What would life be like if we followed through on the desire of just packing up and living in the woods? Captain Fantastic, directed by Matt Ross asks this question as well as what would happen if you then raised a family. Viggo Mortensen plays Ben the father and current head of the family who years ago, along with his wife, uprooted his life to live a self-sustainable existence deep in the forests of the American North West. Once his wife was taken ill and had to seek medical aid in the city, Ben was left to raise their children in almost total isolation from society. Here he teaches his family, not only hunting and survival techniques but also history, science, math and philosophy.
When Ben’s wife dies and the family decide to re enter mainstream society to attend her funeral, he and his children are forced to question their lifestyle and upbringing and how it restricts them from connecting with the rest of their family and civilization in general. Ross makes a lot of great choices in Captain Fantastic. The film takes a lot of time to introduce us to the families’ secluded world at the outset and presents it as an idyllic way of life that many of us wish we had the courage to pursue. The music swells as we see their makeshift home in the forest. The camera lovingly dances between close-ups of picture frames and homemade toys. Almost home video style handheld coverage reveals the children cooking, washing and gardening as a part of a symbiotic relationship with the environment around them.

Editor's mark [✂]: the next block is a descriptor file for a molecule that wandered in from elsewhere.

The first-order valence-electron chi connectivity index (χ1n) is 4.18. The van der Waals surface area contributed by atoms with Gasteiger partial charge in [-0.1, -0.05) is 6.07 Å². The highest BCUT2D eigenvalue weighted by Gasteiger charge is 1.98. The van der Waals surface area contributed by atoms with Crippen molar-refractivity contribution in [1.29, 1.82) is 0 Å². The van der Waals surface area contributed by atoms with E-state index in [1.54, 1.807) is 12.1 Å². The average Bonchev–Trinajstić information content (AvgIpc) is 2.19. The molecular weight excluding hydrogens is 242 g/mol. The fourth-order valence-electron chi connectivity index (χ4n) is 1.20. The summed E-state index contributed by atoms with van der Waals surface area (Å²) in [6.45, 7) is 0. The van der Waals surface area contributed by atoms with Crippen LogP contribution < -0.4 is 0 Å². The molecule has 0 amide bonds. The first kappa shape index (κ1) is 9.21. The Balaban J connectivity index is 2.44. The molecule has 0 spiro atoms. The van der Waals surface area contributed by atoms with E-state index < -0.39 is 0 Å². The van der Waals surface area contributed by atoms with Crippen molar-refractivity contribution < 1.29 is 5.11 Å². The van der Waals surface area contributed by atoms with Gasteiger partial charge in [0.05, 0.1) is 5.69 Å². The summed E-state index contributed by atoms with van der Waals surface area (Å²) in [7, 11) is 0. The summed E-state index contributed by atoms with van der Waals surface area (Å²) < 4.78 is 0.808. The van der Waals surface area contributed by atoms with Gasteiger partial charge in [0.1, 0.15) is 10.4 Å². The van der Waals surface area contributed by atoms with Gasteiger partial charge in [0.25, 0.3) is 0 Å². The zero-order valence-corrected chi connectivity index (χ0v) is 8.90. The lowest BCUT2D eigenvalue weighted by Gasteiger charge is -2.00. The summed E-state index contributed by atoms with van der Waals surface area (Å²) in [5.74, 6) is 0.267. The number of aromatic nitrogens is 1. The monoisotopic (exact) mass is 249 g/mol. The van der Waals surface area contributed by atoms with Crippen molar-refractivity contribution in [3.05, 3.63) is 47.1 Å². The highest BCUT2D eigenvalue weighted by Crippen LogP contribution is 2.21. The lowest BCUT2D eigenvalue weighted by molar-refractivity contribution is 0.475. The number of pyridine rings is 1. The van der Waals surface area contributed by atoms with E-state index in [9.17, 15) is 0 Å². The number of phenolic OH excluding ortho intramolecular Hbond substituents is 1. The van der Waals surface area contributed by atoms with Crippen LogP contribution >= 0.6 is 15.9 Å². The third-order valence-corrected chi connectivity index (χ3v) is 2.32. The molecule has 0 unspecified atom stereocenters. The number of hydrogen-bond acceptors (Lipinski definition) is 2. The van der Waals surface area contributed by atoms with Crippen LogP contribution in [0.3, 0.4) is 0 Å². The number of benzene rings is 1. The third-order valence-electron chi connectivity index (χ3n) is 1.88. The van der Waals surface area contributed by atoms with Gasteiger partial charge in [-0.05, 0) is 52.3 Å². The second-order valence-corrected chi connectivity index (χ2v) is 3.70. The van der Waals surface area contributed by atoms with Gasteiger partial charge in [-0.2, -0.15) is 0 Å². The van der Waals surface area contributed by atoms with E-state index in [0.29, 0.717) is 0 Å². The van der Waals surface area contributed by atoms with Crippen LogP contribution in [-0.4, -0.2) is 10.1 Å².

All of this seduces the viewer and wins us over to Ben’s decision to provide this life for his children. Once the family hit the road and it is revealed they can’t relate to other kids and other families it becomes all the more heartbreaking and confronting for the viewer because we are having to question our own ideas of how this family lives. The main conflict resides within Ben as he struggles with his parenting choices. In many ways he seems like the Mr. Fantastic of the title but in making the decisions he has for his family he has crippled his children socially. The ultimate question of the film is where does the middle ground lie between living a life of philosophical integrity and being a functioning member of a society that may not agree with your interpretation of what that means.
One great strength of the film is that it presents each of its characters and their points of view as equally justified. This is also aided by great performances from Mortensen, Frank Langella, Anne Dowd, George MacKay, Kathryn Hahn and Steve Zahn. The end of the film is somewhat disappointing as Ross does so well setting up and seeing through these moral dilemmas only to find a seemingly simplistic resolution that seems to sacrifice the complexity of the issue in favor of a feel good ending. This however, is by no means a deal breaker and Captain Fantastic is a great meditation on philosophy, morality and family.